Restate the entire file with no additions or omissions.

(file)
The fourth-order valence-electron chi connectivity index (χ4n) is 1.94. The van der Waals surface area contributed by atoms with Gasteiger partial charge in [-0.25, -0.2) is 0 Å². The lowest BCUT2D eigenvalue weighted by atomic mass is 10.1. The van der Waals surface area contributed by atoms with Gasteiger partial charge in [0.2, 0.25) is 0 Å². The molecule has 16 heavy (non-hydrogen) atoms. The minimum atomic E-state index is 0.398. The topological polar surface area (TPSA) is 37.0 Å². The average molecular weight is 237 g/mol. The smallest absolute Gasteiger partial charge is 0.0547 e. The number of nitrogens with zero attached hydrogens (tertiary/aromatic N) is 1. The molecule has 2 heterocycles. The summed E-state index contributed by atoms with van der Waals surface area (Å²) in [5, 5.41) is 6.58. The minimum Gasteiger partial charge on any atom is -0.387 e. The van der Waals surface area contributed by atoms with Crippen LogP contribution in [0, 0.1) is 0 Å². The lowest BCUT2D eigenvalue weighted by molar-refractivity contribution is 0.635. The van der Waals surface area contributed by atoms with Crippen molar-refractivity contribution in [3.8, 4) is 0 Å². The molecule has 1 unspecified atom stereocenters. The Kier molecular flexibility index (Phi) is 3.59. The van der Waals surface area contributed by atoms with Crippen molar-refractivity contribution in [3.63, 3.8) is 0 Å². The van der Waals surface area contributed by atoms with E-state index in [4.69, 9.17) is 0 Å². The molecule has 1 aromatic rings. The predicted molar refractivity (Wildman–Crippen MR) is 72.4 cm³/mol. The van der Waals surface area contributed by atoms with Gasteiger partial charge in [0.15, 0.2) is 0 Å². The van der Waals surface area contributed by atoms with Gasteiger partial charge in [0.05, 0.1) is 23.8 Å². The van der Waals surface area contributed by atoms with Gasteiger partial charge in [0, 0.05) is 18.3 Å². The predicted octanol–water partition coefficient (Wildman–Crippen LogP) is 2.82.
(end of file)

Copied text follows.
The fourth-order valence-electron chi connectivity index (χ4n) is 1.94. The van der Waals surface area contributed by atoms with Gasteiger partial charge in [-0.25, -0.2) is 0 Å². The lowest BCUT2D eigenvalue weighted by atomic mass is 10.1. The van der Waals surface area contributed by atoms with Gasteiger partial charge in [0.2, 0.25) is 0 Å². The molecule has 16 heavy (non-hydrogen) atoms. The minimum atomic E-state index is 0.398. The topological polar surface area (TPSA) is 37.0 Å². The average molecular weight is 237 g/mol. The smallest absolute Gasteiger partial charge is 0.0547 e. The number of nitrogens with zero attached hydrogens (tertiary/aromatic N) is 1. The molecule has 2 heterocycles. The summed E-state index contributed by atoms with van der Waals surface area (Å²) in [5, 5.41) is 6.58. The minimum Gasteiger partial charge on any atom is -0.387 e. The van der Waals surface area contributed by atoms with Crippen LogP contribution in [0, 0.1) is 0 Å². The lowest BCUT2D eigenvalue weighted by molar-refractivity contribution is 0.635. The van der Waals surface area contributed by atoms with Crippen molar-refractivity contribution in [3.8, 4) is 0 Å². The molecule has 1 unspecified atom stereocenters. The Kier molecular flexibility index (Phi) is 3.59. The van der Waals surface area contributed by atoms with Crippen molar-refractivity contribution in [3.63, 3.8) is 0 Å². The van der Waals surface area contributed by atoms with E-state index in [4.69, 9.17) is 0 Å². The molecule has 1 aromatic rings. The predicted molar refractivity (Wildman–Crippen MR) is 72.4 cm³/mol. The van der Waals surface area contributed by atoms with Gasteiger partial charge in [0.15, 0.2) is 0 Å². The van der Waals surface area contributed by atoms with Gasteiger partial charge in [0.05, 0.1) is 23.8 Å². The van der Waals surface area contributed by atoms with Gasteiger partial charge in [0, 0.05) is 18.3 Å². The predicted octanol–water partition coefficient (Wildman–Crippen LogP) is 2.82.